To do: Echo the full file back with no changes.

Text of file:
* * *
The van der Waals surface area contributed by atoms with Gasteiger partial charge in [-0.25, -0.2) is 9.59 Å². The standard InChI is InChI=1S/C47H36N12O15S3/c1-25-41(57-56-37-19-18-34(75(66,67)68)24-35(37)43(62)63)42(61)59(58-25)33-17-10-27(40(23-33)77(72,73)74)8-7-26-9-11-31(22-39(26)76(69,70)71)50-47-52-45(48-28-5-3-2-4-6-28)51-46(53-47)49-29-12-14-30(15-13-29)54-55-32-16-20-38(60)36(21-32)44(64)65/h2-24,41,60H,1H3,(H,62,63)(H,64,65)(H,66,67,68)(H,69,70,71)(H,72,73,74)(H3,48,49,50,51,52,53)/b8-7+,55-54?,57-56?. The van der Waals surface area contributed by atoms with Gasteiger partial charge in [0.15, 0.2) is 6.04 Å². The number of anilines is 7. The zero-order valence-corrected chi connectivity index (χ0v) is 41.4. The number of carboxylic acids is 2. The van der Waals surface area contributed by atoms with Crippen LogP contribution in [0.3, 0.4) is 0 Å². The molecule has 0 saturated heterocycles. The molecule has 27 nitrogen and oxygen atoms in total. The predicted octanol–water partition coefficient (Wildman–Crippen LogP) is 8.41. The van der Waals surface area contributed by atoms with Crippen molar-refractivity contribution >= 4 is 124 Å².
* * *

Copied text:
The van der Waals surface area contributed by atoms with Gasteiger partial charge in [-0.25, -0.2) is 9.59 Å². The standard InChI is InChI=1S/C47H36N12O15S3/c1-25-41(57-56-37-19-18-34(75(66,67)68)24-35(37)43(62)63)42(61)59(58-25)33-17-10-27(40(23-33)77(72,73)74)8-7-26-9-11-31(22-39(26)76(69,70)71)50-47-52-45(48-28-5-3-2-4-6-28)51-46(53-47)49-29-12-14-30(15-13-29)54-55-32-16-20-38(60)36(21-32)44(64)65/h2-24,41,60H,1H3,(H,62,63)(H,64,65)(H,66,67,68)(H,69,70,71)(H,72,73,74)(H3,48,49,50,51,52,53)/b8-7+,55-54?,57-56?. The van der Waals surface area contributed by atoms with Gasteiger partial charge in [0.15, 0.2) is 6.04 Å². The number of anilines is 7. The zero-order valence-corrected chi connectivity index (χ0v) is 41.4. The number of carboxylic acids is 2. The van der Waals surface area contributed by atoms with Crippen LogP contribution in [0.3, 0.4) is 0 Å². The molecule has 0 saturated heterocycles. The molecule has 27 nitrogen and oxygen atoms in total. The predicted octanol–water partition coefficient (Wildman–Crippen LogP) is 8.41. The van der Waals surface area contributed by atoms with Crippen molar-refractivity contribution >= 4 is 124 Å².